It’s time to take a break from your virtual life and get your hands dirty. Lucky for you, in just a couple hours you can create a vegetable garden full of future bounty. You will be shocked at how many herbs and vegetables you can grow together in a single, large pot. (Spoiler alert: It’s a lot!)
Even if you just have a very small patio, you can grow your very own vegetable garden and reap the benefits – mind, body and spirit.
All it takes is one or two medium-size containers to grow a variety of vegetables. Far more important than size is sun – most vegetables need about six hours of sun a day and regular watering – so plan accordingly. No Sun? No problem! Learn how to grow vegetables in shade! If you are hoping to pack a large number of vegetables in a single pot, you’ll want to choose varieties bred for small spaces, anything with the words patio, pixie, tiny, baby or dwarf are a good bet.
For a little extra inspiration (and some concrete instructions!), watch the video and then dig into your own project!
Plant stakes or cages for taller plants like tomatoes
Compost or organic fertilizer
Make a Plan: Select medium to large containers, depending upon how many vegetable varieties you want to grow. We used recycled half wine barrels, which can hold 6-8 different plants, depending on the variety. Be sure your containers have proper drainage. We drilled holes in the bottom of our half wine barrels.
Prep Your Soil: Add a mixture of 50 percent vegetable planting mix or compost and 50 percent potting soil, filling your containers about ¾ full. Remember, vegetables need soil rich in organic matter. Soil is important to the growth of all plants, but particularly important with vegetables, because even taste is affected by the quality of the soil.
Make Arrangements: If you are planting several different varieties of vegetables, determine where you will place your plants before you begin planting. Start with taller plants in the back and smallest plants in the front. For our two-container garden, we planted: tomatoes, peppers, cucumbers, artichokes, strawberries, cilantro, basil, oregano, and lemon thyme.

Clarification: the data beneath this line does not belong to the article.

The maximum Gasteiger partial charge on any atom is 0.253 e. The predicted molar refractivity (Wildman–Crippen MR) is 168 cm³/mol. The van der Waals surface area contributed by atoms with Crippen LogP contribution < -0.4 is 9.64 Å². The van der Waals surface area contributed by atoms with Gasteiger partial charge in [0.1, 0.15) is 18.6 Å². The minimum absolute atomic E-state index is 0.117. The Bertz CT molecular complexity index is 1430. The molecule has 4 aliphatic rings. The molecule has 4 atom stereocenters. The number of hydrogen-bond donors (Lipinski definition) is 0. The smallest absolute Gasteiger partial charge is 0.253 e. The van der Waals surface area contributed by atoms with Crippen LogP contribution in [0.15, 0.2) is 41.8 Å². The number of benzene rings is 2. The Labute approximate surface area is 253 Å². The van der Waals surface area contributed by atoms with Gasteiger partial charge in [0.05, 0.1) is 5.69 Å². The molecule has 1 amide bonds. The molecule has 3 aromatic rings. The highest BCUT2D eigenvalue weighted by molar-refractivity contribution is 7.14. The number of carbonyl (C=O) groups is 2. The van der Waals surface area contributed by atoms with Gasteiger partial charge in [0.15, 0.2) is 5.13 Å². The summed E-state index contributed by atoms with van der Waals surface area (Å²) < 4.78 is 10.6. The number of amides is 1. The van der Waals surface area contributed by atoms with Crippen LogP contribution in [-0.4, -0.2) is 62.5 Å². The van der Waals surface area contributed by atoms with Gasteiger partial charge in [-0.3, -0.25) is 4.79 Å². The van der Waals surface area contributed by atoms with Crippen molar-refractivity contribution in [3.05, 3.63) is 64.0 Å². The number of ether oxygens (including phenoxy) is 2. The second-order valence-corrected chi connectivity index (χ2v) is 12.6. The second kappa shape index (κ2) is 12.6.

Dig In: Make sure you break up the root ball prior to planting each plant. Once planted, the crown of the plant should sit slightly above the soil.
Water Well: Watering thoroughly after planting will ensure there are no air pockets in the soil around the roots and help the plants avoid transplant shock. Keep watering the plants regularly, usually at least one inch of water per week and more often in really hot weather.
Consider drip: After you become accustomed to the wonder that is growing your own food, you may want to up the ante and consider installing a drip irrigation system to help conserve water and protect your plants. It’s surprisingly easy – learn how to install drip irrigation here!
Feed Your Plants: A couple weeks after planting, begin feeding the plants by adding a side-dressing of compost or an organic fertilizer formulated for fruits and vegetables.
Enjoy the bounty of your labor and the good earth!